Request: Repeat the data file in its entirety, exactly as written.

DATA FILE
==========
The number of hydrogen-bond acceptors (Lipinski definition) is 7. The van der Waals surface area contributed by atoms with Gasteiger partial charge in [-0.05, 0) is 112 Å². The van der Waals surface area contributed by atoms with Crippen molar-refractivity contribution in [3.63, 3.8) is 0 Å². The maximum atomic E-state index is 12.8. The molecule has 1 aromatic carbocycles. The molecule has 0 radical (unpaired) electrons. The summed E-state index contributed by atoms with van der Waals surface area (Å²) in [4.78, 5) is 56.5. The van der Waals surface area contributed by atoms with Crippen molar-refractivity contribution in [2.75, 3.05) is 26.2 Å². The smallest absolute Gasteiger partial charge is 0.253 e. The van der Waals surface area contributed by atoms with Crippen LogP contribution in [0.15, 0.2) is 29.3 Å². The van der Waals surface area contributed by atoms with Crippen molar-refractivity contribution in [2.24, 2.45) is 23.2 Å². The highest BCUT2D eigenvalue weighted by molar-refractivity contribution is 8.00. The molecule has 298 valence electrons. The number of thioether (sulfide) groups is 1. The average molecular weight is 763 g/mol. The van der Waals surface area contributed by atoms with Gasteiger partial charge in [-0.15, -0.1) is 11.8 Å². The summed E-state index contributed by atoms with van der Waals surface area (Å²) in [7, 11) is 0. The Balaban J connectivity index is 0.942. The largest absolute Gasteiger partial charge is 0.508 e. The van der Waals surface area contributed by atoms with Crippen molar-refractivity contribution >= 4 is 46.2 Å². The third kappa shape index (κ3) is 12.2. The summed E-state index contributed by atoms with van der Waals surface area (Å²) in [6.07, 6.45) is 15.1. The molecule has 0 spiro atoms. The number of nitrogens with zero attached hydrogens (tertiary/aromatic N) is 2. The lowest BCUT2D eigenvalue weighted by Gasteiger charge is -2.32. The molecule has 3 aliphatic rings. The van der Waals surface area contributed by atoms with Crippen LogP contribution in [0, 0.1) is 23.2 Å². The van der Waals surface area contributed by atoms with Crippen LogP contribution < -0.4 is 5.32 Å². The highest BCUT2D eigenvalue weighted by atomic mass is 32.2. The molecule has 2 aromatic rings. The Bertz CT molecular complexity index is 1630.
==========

The number of hydrogen-bond acceptors (Lipinski definition) is 7. The van der Waals surface area contributed by atoms with Gasteiger partial charge in [-0.05, 0) is 112 Å². The van der Waals surface area contributed by atoms with Crippen molar-refractivity contribution in [3.63, 3.8) is 0 Å². The maximum atomic E-state index is 12.8. The molecule has 1 aromatic carbocycles. The molecule has 0 radical (unpaired) electrons. The summed E-state index contributed by atoms with van der Waals surface area (Å²) in [4.78, 5) is 56.5. The van der Waals surface area contributed by atoms with Crippen molar-refractivity contribution in [2.75, 3.05) is 26.2 Å². The smallest absolute Gasteiger partial charge is 0.253 e. The van der Waals surface area contributed by atoms with Crippen LogP contribution in [0.15, 0.2) is 29.3 Å². The van der Waals surface area contributed by atoms with Crippen molar-refractivity contribution in [2.24, 2.45) is 23.2 Å². The highest BCUT2D eigenvalue weighted by molar-refractivity contribution is 8.00. The molecule has 298 valence electrons. The number of thioether (sulfide) groups is 1. The average molecular weight is 763 g/mol. The van der Waals surface area contributed by atoms with Gasteiger partial charge in [-0.15, -0.1) is 11.8 Å². The summed E-state index contributed by atoms with van der Waals surface area (Å²) in [7, 11) is 0. The Balaban J connectivity index is 0.942. The largest absolute Gasteiger partial charge is 0.508 e. The van der Waals surface area contributed by atoms with Crippen molar-refractivity contribution >= 4 is 46.2 Å². The third kappa shape index (κ3) is 12.2. The summed E-state index contributed by atoms with van der Waals surface area (Å²) in [6.07, 6.45) is 15.1. The molecule has 0 spiro atoms. The number of nitrogens with zero attached hydrogens (tertiary/aromatic N) is 2. The lowest BCUT2D eigenvalue weighted by Gasteiger charge is -2.32. The molecule has 3 aliphatic rings. The van der Waals surface area contributed by atoms with Crippen LogP contribution in [0, 0.1) is 23.2 Å². The van der Waals surface area contributed by atoms with Crippen LogP contribution < -0.4 is 5.32 Å². The highest BCUT2D eigenvalue weighted by atomic mass is 32.2. The molecule has 2 aromatic rings. The Bertz CT molecular complexity index is 1630.